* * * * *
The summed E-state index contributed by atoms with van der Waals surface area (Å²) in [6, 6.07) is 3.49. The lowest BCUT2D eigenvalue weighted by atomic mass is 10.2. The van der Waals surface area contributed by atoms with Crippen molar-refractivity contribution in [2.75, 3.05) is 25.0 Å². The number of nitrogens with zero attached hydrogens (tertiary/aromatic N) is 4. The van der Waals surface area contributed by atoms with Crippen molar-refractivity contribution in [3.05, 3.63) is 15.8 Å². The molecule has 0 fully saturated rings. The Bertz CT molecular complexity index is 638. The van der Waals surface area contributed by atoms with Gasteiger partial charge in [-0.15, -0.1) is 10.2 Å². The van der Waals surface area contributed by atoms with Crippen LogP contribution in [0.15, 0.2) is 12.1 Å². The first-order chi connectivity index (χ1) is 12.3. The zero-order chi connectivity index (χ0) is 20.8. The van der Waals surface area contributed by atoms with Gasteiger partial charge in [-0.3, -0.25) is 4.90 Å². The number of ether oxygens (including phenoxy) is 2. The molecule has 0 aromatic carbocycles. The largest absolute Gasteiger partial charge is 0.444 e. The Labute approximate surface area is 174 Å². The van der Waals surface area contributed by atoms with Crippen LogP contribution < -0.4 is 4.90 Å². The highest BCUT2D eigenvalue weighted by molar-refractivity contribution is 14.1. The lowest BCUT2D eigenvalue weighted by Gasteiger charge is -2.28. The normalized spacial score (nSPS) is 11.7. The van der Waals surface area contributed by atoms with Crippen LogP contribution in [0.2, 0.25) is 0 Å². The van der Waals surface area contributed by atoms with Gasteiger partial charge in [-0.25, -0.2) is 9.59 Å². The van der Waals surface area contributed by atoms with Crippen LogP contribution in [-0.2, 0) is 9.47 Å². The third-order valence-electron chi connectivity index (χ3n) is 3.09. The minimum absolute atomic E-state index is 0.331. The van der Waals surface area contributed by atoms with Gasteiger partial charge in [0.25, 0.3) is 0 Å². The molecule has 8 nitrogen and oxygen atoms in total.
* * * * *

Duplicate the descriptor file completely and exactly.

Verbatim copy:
The summed E-state index contributed by atoms with van der Waals surface area (Å²) in [6, 6.07) is 3.49. The lowest BCUT2D eigenvalue weighted by atomic mass is 10.2. The van der Waals surface area contributed by atoms with Crippen molar-refractivity contribution in [2.75, 3.05) is 25.0 Å². The number of nitrogens with zero attached hydrogens (tertiary/aromatic N) is 4. The van der Waals surface area contributed by atoms with Crippen molar-refractivity contribution in [3.05, 3.63) is 15.8 Å². The molecule has 0 fully saturated rings. The Bertz CT molecular complexity index is 638. The van der Waals surface area contributed by atoms with Gasteiger partial charge in [-0.15, -0.1) is 10.2 Å². The van der Waals surface area contributed by atoms with Crippen LogP contribution in [0.15, 0.2) is 12.1 Å². The first-order chi connectivity index (χ1) is 12.3. The zero-order chi connectivity index (χ0) is 20.8. The van der Waals surface area contributed by atoms with Gasteiger partial charge in [-0.3, -0.25) is 4.90 Å². The number of ether oxygens (including phenoxy) is 2. The molecule has 0 aromatic carbocycles. The largest absolute Gasteiger partial charge is 0.444 e. The Labute approximate surface area is 174 Å². The van der Waals surface area contributed by atoms with Crippen LogP contribution < -0.4 is 4.90 Å². The highest BCUT2D eigenvalue weighted by molar-refractivity contribution is 14.1. The lowest BCUT2D eigenvalue weighted by Gasteiger charge is -2.28. The normalized spacial score (nSPS) is 11.7. The van der Waals surface area contributed by atoms with Crippen LogP contribution in [0.2, 0.25) is 0 Å². The van der Waals surface area contributed by atoms with Gasteiger partial charge in [-0.25, -0.2) is 9.59 Å². The van der Waals surface area contributed by atoms with Crippen LogP contribution in [-0.2, 0) is 9.47 Å². The third-order valence-electron chi connectivity index (χ3n) is 3.09. The minimum absolute atomic E-state index is 0.331. The van der Waals surface area contributed by atoms with Gasteiger partial charge in [0.25, 0.3) is 0 Å². The molecule has 8 nitrogen and oxygen atoms in total.